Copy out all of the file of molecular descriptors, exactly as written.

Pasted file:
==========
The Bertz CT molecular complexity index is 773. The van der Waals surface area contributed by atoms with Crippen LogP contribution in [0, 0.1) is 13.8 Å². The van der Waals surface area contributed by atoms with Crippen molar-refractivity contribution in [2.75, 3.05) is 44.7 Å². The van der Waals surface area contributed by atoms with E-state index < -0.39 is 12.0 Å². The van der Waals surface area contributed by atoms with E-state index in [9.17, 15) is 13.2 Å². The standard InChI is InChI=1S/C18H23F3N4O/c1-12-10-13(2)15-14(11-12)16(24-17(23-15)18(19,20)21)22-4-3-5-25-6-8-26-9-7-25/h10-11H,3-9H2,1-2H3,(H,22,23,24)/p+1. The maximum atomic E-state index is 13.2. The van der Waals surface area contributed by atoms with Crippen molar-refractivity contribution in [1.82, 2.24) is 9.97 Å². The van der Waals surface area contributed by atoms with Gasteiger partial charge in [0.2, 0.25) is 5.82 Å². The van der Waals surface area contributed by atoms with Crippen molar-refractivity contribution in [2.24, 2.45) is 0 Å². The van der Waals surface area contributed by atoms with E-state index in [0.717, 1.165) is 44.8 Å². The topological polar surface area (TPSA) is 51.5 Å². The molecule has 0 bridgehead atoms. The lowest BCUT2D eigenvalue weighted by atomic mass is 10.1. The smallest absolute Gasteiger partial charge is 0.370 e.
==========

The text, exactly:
The Bertz CT molecular complexity index is 773. The van der Waals surface area contributed by atoms with Crippen LogP contribution in [0, 0.1) is 13.8 Å². The van der Waals surface area contributed by atoms with Crippen molar-refractivity contribution in [2.75, 3.05) is 44.7 Å². The van der Waals surface area contributed by atoms with E-state index < -0.39 is 12.0 Å². The van der Waals surface area contributed by atoms with E-state index in [9.17, 15) is 13.2 Å². The standard InChI is InChI=1S/C18H23F3N4O/c1-12-10-13(2)15-14(11-12)16(24-17(23-15)18(19,20)21)22-4-3-5-25-6-8-26-9-7-25/h10-11H,3-9H2,1-2H3,(H,22,23,24)/p+1. The maximum atomic E-state index is 13.2. The van der Waals surface area contributed by atoms with Crippen molar-refractivity contribution in [1.82, 2.24) is 9.97 Å². The van der Waals surface area contributed by atoms with Gasteiger partial charge in [0.2, 0.25) is 5.82 Å². The van der Waals surface area contributed by atoms with Crippen molar-refractivity contribution in [2.24, 2.45) is 0 Å². The van der Waals surface area contributed by atoms with E-state index in [0.717, 1.165) is 44.8 Å². The topological polar surface area (TPSA) is 51.5 Å². The molecule has 0 bridgehead atoms. The lowest BCUT2D eigenvalue weighted by atomic mass is 10.1. The smallest absolute Gasteiger partial charge is 0.370 e.